Read the spicy story of Jim’s story, in it’s entirety, in The Awl: “The Legend of Poison Jim, the Mustard King.”

* Learned Hand

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As we take our mustard with a grain of salt, we might recall that it was on this date in 1869 that Mark Twain published his account of his 1867 “Great Pleasure Excursion” aboard a retired Civil War ship, the chartered vessel Quaker City, through Europe and the Holy Land with a group of American travelers– The Innocents Abroad.  Masquerading as an ordinary travel book, it cinched Twain’s reputation as a humorous observer; it was his best-selling book during his lifetime, and is one of the best-selling travel books of all time.

source

Written by LW

July 20, 2014 at 1:01 am

The Ghosts of Advertisements Past…

 

This old advertisement for Harold Lloyd’s 1922 classic silent comedy, GRANDMA’S BOY, was rediscovered in February 2012 when the building next to it, built in 1923, was torn down. Sadly, this building was also scheduled to be demolished, and indeed it was just a couple of weeks later, taking the advert with it. Source: C. Browne, http://www.flickr.com/photos/carolbrowne/6937438297/. Licensed under the Creative Commons Attribution-ShareAlike 2.0 Generic licence.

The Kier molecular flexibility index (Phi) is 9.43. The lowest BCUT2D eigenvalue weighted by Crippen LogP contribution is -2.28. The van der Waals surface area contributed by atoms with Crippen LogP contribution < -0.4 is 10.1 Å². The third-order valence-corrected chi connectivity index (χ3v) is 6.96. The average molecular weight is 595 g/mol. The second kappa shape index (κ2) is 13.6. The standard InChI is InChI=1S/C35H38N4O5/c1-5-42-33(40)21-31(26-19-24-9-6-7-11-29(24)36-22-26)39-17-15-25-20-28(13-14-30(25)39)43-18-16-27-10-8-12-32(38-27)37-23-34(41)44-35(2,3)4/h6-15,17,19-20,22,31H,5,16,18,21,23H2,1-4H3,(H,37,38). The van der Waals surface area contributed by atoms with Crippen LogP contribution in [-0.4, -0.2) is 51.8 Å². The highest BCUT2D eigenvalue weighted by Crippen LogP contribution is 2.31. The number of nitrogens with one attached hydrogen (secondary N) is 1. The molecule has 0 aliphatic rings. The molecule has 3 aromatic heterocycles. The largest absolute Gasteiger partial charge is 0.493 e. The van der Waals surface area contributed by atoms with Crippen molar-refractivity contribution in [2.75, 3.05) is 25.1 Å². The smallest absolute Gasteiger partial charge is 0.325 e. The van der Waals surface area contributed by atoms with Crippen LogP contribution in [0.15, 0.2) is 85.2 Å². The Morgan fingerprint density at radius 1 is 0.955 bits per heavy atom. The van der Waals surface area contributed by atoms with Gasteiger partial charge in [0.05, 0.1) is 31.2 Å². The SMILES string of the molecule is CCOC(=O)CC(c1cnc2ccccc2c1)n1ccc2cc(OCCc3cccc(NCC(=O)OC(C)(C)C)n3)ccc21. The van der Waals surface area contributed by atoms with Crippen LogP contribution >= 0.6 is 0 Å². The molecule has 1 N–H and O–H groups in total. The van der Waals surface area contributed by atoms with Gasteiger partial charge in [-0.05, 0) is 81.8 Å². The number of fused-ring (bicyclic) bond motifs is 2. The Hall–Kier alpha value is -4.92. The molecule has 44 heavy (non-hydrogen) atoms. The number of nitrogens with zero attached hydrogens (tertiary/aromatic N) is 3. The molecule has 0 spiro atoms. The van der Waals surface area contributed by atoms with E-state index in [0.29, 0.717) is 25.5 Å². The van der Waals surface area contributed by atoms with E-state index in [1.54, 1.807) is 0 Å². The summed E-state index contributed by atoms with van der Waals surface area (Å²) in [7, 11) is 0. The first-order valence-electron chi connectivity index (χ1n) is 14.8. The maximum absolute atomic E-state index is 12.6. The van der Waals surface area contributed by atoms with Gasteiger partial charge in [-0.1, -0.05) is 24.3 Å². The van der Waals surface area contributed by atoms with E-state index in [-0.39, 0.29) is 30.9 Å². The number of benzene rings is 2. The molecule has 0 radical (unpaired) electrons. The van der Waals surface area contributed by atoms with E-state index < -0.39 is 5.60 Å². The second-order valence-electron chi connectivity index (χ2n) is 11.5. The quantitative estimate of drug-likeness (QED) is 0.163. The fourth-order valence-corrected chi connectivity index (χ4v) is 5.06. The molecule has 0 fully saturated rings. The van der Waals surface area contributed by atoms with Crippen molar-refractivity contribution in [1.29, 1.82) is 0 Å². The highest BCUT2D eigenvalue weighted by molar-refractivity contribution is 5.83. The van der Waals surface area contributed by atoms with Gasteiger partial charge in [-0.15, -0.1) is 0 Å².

“Ghost Signs” are advertisements painted on the sides of buildings (before the advent of billboards), then obscured by subsequent construction/redecoration (or simply left to weather nearly away), only lately to be uncovered/rediscovered.   Once a vital part both of America’s young consumer economy and of its visual landscape, they are beginning again to attract attention, as at The Basement Geographer (via which, the image above), and in the Ghost Signs and Faded Signage pools on Flickr and in the Wikimedia Commons.  (C.f. also, the UK website Ghost Signs.)

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As we dream in technicolor, we might send fertile birthday wishes to Jonathan Chapman; he was born on this date in 1774.  A pioneering nurseryman, he introduced apple trees to large parts of Pennsylvania, Ohio, Indiana, and Illinois… earning him the nickname by which he is much better known:  Johnny Appleseed.

 source

 

Written by LW

September 26, 2012 at 1:01 am